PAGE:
Eco and Evo

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  1. what do all insects have?
    • 6 legs
    • antennas 
    • two pairs of wings (if they do)
    • plastic mouthpiece
  2. what were the unmoving wings for?
    thermal regulation
  3. first insects to fold wing back
    grasshopers, stinkbugs, cicadas
  4. direct development
    hatch from egg just like adult, don't have wings or reproductive organs
  5. stag beetle is an example of
    • indirect development 
    • larva and adult don't compete for same food
    • larva eats more
    • with red fangs
  6. catastrophic metamorphosis
    larva is so different from adult
  7. what kind of insect has a mandible mouth? good at crushing things?
  8. what kind of insect munches/kisses food?
  9. what kind of animal with long mouthpiece?
  10. which insect eats parts of animal, has long thing to stab you
  11. butterfly adaptation
    chalky substance on scales, neutralize silk of spider and echo of bats so they can't be caught
  12. what is an adaptation of the moth
    gets food from plant in exchange for spreading pollen
  13. what % similarity does sister workers share? how?
    75%, 50% identical from dad, and 25% identical from mom.
  14. hamilton's rule
    • rB>C
    • relatedness and benefit to recipient (queen bee) greater than cost
    • queen bee will make more
  15. why are insects small?
    body breathing tubes made out of chitin, can't be stretched, need oxygen
  16. why did insects get so big in Carboniferous era?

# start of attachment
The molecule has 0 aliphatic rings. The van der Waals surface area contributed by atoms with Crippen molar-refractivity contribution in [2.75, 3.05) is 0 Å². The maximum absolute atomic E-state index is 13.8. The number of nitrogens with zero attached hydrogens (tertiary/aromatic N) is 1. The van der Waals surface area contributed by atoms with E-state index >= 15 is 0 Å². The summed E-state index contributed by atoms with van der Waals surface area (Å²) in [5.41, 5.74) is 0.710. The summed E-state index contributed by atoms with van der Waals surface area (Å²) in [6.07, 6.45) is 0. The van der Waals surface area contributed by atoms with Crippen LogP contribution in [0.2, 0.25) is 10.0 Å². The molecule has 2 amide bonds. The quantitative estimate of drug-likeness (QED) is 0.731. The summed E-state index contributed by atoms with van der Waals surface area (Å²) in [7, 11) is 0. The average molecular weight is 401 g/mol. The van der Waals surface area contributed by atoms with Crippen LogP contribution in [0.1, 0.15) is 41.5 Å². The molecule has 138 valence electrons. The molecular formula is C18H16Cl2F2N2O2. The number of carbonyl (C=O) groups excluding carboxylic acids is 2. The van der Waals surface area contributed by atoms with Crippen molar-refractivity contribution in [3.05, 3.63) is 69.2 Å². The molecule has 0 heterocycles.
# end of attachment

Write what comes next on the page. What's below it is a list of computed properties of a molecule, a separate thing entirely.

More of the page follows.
increase in oxygen
  17. E.O. Wilson and insects
    environment would collapse into chaos without insects
  18. oldest myriapod fossil
    millipede from late Silurian (428 million year ago)
  19. cymothoa exigua
    tongue eating parasite
  20. phylum arthropoda
    • body into segments
    • each segment has a pair of jointed appendages
    • exoskeleton by cuticle
    • hemocoel
  21. tagma vs. tagmosis
    • specialized grouping of multiple segments into a coherently functional unit
    • evolutionary process that creates tagmata by fusing and modifying segments
  22. somites
  23. open circulatory system
    • pump blood into hemocoel with blood diffusing back to the circulatory system between cells. 
    • fluid in cavity called hemocoel bathes the organs directly with oxygen and nutrients and no distinction between blood and interstitial fluid
  24. hemocoel in arthropods
    • body cavity that contains blood or hemolymph
    • goes along with open circulatory system
  25. ecdysis in arthopods
    • hormone induced molting
    • no cilia on larvae or adults
  26. what happens to coelom in arthropods
    • reduced to region around gonads
    • coelom (body cavity)
  27. arthropod 5 phyla
    • trilobites
    • chelicerates
    • hexapoda
    • curstacea
    • myriapoda
  28. success of arthropod is attributed to?
    • exoskeleton (osmosis so transition to land, predator)
    • tagmosis
    • joint appendages
  29. two parts of cuticle
    • epicuticle (external part) to retain water, made of wax and protein
    • protocuticle made of chitin (Sclerotization and then mineralization)
  30. three parts divided by tagmosis?
    • head, thorax, abdomen (tagmata)
    • hox genes determine spatial orientation
  31. layers of epicuticle
    • outer: lipoproteins
    • middle: waxy layer of fats, wax esters
    • inner: protein
  32. procuticle (chitin and protein) is hardened by?
    • sclerotization (cross linking of protein into 3D)
    • mineralization (deposition of calcium carbonate in pro cuticle of crustaceans
  33. instars
    • stages between molts
    • when actual tissue growth occurs, but no size increase until after the molt
    • cuticle is weakened enzymatically then animal comes out
    • after molting, animal sucks in water/air to inflate new cuticle (hardens)
  34. where do muscles anchor on arthropods?
    inside of cuticle, connect into the jointed appendages on each segment
  35. how does the diversity of body form evolve?
    • specialization of segments, regions and appendages